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Understanding Bond Swaps and Their Tax Benefits

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Taxes are an integral part of portfolio performance, since to the extent we can reduce the tax bite for clients, we will increase their total return. In this article, part of a series of blogs I’m writing for ThinkAdvisor’s 22 Days of Tax Planning Advice: 2015, we’ll discuss bond swaps and, more specifically, tax swaps. 

Bond Swap Basics

A bond swap is a common investment strategy which involves selling one bond and immediately purchasing another with the proceeds. There are several types of bond swaps including quality swaps, yield swaps and tax swaps. We’ll focus on the tax swap and explain how it reduces an investor’s federal income tax liability. 

Tax Swap Basics

A tax swap is one of the most common of all bond swaps. It involves the sale of a bond which is priced below its basis. For example, an investor may own a bond which has a basis of 103.50 and a market value of 101.25. Because its market value is lower than its basis, it would be appropriate in a tax swap. I should note that the market value of the bond does not have to be below par, only lower than its basis. 

Let’s assume you own a 20-year, AA quality, corporate bond with a 5.0% coupon. Further assume you bought it ten years ago at 102.50, and because its credit rating has fallen to BBB+, it’s now priced at 98.50. If you held the bond until maturity, it would be redeemed at par and part of your loss would be eliminated.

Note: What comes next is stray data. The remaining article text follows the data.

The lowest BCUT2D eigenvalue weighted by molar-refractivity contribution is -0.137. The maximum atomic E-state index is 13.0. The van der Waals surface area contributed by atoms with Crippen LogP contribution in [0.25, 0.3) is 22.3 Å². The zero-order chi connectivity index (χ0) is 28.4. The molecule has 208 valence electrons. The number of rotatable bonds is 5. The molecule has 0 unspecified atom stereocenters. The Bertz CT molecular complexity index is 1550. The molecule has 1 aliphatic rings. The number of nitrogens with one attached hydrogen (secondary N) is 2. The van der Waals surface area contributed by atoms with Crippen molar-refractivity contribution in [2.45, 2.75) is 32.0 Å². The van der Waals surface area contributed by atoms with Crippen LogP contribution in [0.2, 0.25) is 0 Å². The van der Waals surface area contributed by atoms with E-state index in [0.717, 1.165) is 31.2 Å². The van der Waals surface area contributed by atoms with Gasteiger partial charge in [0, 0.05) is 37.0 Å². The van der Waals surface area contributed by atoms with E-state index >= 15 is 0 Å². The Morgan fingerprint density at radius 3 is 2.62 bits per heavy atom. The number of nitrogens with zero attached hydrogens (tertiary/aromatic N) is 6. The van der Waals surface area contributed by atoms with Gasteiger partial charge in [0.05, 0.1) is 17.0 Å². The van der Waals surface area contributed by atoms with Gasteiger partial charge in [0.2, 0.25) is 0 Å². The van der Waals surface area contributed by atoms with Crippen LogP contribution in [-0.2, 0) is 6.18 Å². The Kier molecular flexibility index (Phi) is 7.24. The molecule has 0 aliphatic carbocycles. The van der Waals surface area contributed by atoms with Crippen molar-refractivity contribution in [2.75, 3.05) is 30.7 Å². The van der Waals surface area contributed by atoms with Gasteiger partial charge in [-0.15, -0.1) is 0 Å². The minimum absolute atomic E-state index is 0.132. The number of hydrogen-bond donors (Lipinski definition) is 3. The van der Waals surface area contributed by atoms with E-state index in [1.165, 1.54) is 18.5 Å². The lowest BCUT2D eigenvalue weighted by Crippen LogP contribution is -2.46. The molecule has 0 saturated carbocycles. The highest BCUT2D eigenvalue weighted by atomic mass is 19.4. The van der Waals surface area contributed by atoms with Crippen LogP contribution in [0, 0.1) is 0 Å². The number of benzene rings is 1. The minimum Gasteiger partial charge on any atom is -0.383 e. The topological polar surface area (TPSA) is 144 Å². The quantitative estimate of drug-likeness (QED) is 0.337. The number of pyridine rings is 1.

In a tax swap, you sell the bond and use the proceeds to buy another bond. As a result of the sale, you are able to use the capital loss to offset other capital gains you might have. If you have no other capital gains, you can use the loss to offset up to $3,000 of ordinary income per year until it is fully used. If you are unable to use all of the loss, you can carry it over indefinitely until it’s fully used. 

Other Swaps

Here are a few words on other bond swaps using the same bond as described above.

First, if you believe interest rates are about to rise and sell your 10-year bond (i.e., a 20-year bond with 10 years remaining) and replace it with a shorter-maturity issue, it is called an interest swap. Next, selling your existing bond in favor of one with a higher yield is called a yield swap. Finally, replacing your existing bond with a bond of higher credit quality is called a quality swap. There are a few others, but these are the more common swaps. 

A bond swap is a common technique used to accomplish a variety of objectives. Whether you want to reduce taxes, improve credit quality, reduce interest rate risk or all of the above, a bond swap is a valid strategy. It is also straightforward and fairly easy to explain. 

Until next time, thanks for reading and have a great week!

See more from ThinkAdvisor’s 22 Days of Tax Planning Advice: 2015 special report.


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